Aguililla: The Mexican city in the crossfire of a cartel war | Crime News


A dirt road nestled in the mountains is the only way to get to Aguililla, a Mexican town caught in the middle of a turf war between two drug cartels.

Located in the southwestern state of Michoacan, checkpoints surround the entrances to the city, guarded by armed men.

For weeks, the Jalisco New Generation cartel, according to Mexican officials, has been fighting for control with rival United Cartels. And in the last few weeks, they have closed the main roads and besieged the city.

“It affected us a lot,” said Maria Guadalupe Contreras, who works at a local restaurant in Al Jazeera. “Everything has become more expensive, it is really difficult to supply.”

The Jalisco New Generation cartel has a reputation for cruelty and violence unlike any since the fall of the old Zetas cartel. In places like the state of Guanajuato, he fights medieval-style battles for control [Rebecca Blackwell/AP Photo]

John Holman of Al Jazeera, who recently visited the city, said the main road to the nearest town, Apatzingan, had been blocked by cartels, making essentials such as food, l ‘gasoline and drugs. It has also made it difficult for residents to access critical medical care.

Daniela Carbajal’s grandfather recently had a burst stomach ulcer, but they couldn’t get him to the hospital on the other side of the blockade in time, and he died.

“My sister and my mother were going to take her but they were told that the highway was blocked, that they could not pass,” Carbajal told Al Jazeera.

“I felt so helpless because there was nothing we could do, it was out of our control. And angry too, it’s not fair that we live like this, ”she said.

On April 1, the Michoacan attorney general said eight decapitated bodies had been found in Aguililla. Local media reported that at least 900 residents have fled the violence in recent weeks.

On April 13, the governor of Michoacan, Silvano Aureoles, paid a visit to Aguililla, flanked by armed soldiers. He encountered residents carrying signs demanding state protection.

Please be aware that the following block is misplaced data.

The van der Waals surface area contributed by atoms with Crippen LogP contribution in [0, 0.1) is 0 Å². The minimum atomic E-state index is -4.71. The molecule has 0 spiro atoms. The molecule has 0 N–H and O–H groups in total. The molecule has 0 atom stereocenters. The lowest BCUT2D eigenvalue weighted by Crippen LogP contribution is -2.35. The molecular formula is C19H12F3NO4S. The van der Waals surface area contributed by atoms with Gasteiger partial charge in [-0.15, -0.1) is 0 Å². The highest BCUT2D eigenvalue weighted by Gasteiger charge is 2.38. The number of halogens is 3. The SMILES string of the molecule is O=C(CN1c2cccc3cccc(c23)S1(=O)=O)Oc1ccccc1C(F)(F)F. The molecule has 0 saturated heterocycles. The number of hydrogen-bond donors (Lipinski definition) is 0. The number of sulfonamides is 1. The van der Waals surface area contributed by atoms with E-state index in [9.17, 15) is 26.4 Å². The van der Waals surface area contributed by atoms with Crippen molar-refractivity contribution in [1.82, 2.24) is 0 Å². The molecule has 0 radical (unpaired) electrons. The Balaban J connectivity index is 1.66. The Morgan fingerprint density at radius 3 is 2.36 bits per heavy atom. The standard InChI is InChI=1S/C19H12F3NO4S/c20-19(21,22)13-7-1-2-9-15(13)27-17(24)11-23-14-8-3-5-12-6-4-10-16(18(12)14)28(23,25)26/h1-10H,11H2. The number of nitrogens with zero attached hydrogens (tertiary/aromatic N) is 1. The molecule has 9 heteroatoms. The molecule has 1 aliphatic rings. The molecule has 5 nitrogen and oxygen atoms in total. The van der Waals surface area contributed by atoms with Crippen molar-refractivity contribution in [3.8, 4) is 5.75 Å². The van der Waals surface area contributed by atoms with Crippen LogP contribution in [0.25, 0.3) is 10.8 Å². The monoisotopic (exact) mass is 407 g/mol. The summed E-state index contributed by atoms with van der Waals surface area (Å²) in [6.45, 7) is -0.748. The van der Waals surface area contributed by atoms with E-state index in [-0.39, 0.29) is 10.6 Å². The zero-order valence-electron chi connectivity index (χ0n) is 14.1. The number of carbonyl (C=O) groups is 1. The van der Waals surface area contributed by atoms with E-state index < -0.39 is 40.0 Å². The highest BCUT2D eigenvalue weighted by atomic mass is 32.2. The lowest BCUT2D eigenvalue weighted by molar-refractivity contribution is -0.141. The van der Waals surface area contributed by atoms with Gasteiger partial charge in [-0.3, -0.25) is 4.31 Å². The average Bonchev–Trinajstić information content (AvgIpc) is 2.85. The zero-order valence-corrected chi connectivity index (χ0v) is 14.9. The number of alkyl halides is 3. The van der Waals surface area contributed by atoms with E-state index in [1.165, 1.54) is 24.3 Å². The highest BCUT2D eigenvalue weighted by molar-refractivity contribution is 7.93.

The Jalisco New Generation cartel fought for control with rivals United Cartels and in recent weeks the cartels have closed main roads and besieged the city. [Eduardo Verdugo/AP Photo]

A video on social media showed Aureoles pushing a man back. The man was later identified as local teacher Fernando Padilla.

“I thought he was going to dialogue with me, but he attacked me instead,” Padilla told Al Jazeera. “And when he pushed me, he said, ‘Shut up, bastard,’” Padilla said. “It was a barbaric and shameful act, an abuse of power.”

Aureoles responded by saying that the “cartel lookouts” had insulted him, as well as the security guards, and that he had “confronted” them. He also pledged to do more for Aguililla.

“Everyone knows what is happening in Aguililla: violence, a near-war situation and roadblocks that do not allow the passage of basic necessities, even seriously ill people who cannot be transferred to the city. ‘hospital,’ he said on Twitter.

“I am not going to remain silent or with folded arms in front of those who want to continue sowing violence and chaos, by mocking authority and the law,” he wrote. “I will recover Aguililla from the hands of the criminals.”

Translation: Everyone knows what is happening in Aguililla: the violence, a near-war situation and roadblocks that do not allow the passage of basic necessities, even for seriously ill patients who cannot be transferred In a hospital.

Meanwhile, the city remains under siege. Local media reported on Wednesday that Aguililla City Council had launched a petition to state and federal authorities asking them to ensure safe transit inside and outside the city.

“It’s a game of cat and mouse,” Gilberto Vergara, the parish priest of Aguililla, also a member of the city council, reportedly said at the meeting. “The ironic thing is that we no longer know who is who, because we no longer know who is stalking who.”





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